EARLY IN THE week, during an interview whose topic was the relationship in Canada between aboriginal and non-aboriginal people, I was asked what I would hope for “in an ideal world.” My answer was an alteration of political will, and more specific a beyond-mere-rhetoric commitment to a renewal of the relationship on the principle of mutual respect. I then felt it necessary to argue, along the lines of Theodor Herzl’s “If you will …” , that the only impediment to progress in Canada is the absence of political will.
Attawapiskat, whose already amply noted housing crisis is again in the news, has for years been a good illustration of what I mean. I could bury you in committee reports, Hansard transcripts, blog posts, editorials and commentary demonstrating the long-standing character of the present impasse. Now under third-party management, the community of 1,200 or-so was already under co-management, meaning that whatever mess there was, and is, flowered under the noses of the feds. The international embarrassment of a Red Cross intervention and a media descent upon this small James Bay Cree community forced the government into a posture meant to indicate that they had no idea but in any case knew exactly what to do.
One can gauge the character of political will by reviewing a document known as “the Attawapiskat timeline.” This rehearses the decades-long process by which Aboriginal Affairs Canada will presumably one day replace J.R. Nakogee Elementary School, built in the 1970s and found shortly after to be sitting atop a poorly conceived and leaking diesel fuel pipeline. Three years ago, a campaign was begun by then thirteen year-old Shannen Koostachin to have the new school built, already. Shannen was killed in a car accident, but her efforts continue in the form of a movement known as Shannen’s Dream. A problem since the 1980s, Attawapiskat’s need of an elementary school building goes unresolved.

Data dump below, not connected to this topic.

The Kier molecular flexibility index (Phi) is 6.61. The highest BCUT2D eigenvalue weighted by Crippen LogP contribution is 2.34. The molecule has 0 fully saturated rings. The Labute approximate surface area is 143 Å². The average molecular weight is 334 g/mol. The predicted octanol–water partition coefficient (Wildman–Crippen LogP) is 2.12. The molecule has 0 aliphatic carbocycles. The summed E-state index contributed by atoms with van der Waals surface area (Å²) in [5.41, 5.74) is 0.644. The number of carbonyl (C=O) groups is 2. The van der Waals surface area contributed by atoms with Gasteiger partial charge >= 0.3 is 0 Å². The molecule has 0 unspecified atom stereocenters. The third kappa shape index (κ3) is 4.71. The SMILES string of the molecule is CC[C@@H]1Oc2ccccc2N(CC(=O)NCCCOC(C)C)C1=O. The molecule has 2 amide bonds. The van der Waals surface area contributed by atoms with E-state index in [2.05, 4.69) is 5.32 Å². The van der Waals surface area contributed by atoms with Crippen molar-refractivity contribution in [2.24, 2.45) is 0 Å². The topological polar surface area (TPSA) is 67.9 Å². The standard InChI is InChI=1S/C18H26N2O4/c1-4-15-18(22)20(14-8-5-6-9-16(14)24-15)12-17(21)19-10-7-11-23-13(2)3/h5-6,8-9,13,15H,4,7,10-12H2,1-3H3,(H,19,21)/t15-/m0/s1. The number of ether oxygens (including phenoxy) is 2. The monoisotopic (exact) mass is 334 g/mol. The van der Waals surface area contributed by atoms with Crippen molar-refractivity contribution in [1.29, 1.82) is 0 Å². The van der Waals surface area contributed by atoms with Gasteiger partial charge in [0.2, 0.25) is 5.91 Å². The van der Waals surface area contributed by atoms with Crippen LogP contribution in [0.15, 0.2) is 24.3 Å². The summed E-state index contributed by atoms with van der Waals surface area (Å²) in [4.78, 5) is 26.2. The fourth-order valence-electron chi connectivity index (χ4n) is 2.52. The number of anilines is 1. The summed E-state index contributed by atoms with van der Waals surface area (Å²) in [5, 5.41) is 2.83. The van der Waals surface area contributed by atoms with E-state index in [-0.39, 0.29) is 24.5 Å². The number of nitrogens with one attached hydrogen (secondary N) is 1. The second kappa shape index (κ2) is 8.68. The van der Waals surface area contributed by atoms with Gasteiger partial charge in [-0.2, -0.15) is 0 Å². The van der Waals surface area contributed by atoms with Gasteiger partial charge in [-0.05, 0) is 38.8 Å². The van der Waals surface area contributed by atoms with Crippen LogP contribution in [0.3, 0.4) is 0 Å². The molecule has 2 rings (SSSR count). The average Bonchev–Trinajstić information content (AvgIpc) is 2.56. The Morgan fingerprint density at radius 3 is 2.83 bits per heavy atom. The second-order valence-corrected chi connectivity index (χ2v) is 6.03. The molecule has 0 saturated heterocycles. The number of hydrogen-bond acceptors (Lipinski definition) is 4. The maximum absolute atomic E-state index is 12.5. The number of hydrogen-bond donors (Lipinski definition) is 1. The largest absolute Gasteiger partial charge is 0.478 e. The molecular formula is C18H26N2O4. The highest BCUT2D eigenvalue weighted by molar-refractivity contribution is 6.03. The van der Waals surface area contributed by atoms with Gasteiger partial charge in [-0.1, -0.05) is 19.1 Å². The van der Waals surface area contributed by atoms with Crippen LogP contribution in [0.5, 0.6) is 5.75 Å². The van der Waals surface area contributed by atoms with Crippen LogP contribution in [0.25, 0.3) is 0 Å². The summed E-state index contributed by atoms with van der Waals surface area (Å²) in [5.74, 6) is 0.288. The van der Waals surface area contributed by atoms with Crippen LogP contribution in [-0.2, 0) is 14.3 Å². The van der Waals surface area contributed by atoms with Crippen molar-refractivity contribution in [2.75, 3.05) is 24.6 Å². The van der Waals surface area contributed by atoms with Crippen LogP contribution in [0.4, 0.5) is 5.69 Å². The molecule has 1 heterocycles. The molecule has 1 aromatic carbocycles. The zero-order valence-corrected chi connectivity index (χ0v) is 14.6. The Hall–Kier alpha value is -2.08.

The news coverage might lead you to conclude that Attawapiskat’s leaders are inept and even corrupt. Where is the transparency, and where the accountability? In fact, independent audited financial statements for the year 2010-2011 may be had here. Yesterday I heard an auditor say on the CBC that while there was a need for reporting improvements, the community’s financial health was compromised by under-resourcing. The Prime Minister has stated that 90 million dollars have gone to Attawapiskat, and the Minister of Aboriginal Affairs cries foul, but no one in government bothers to explain that this is over six years and that most of this amount was to cover a wide range of programs and services having nothing to do with housing.
It may be there is no evidence I can produce to dispel the notion of some that taxpayer dollars sent to Attawapiskat (or other remote aboriginal communities) are wasted, and further that such situations are hopeless. However, I will bring to your attention a document identifying specific areas where federal improvements are needed. In a June 2011 report by the Auditor General of Canada — “Programs for First Nations on Reserves” — the leading role is played by the word Unsatisfactory. Despite this, or rather on account of it, constructive criticism is on offer.
In our view, many of the problems facing First Nations go deeper than the existing programs’ lack of efficiency and effectiveness. We believe that structural impediments severely limit the delivery of public services to First Nations communities and hinder improvements in living conditions on reserves. We have identified four such impediments:
– lack of clarity about service levels,
– lack of a legislative base,
– lack of an appropriate funding mechanism, and
– lack of organizations to support local service delivery.
Nowhere does an auditor, or even an Auditor General, conclude from the evidence that places like Attawapiskat are awash in misused funds. What Attawapiskat does show is that underresourcing plus an undertrained workforce plus knee jerking brought on by political embarrassment plus lack of long-term vision and planning plus absence of measurable plans and policies plus an ill-informed or under-informed or even actively mis-informed public equals misery punctuated by crises. This formula (again, I submit Attawapiskat to the court) may go on for years and even decades. I am convinced that the reason is a lack of political will, the status quo being just good enough, or perhaps not quite bad enough, that those doing the political math feel it unnecessary to change course. So far their calculations have been proved correct.
Read Wayne K. Spear’s article in the Friday December 2, 2011 edition of the National Post.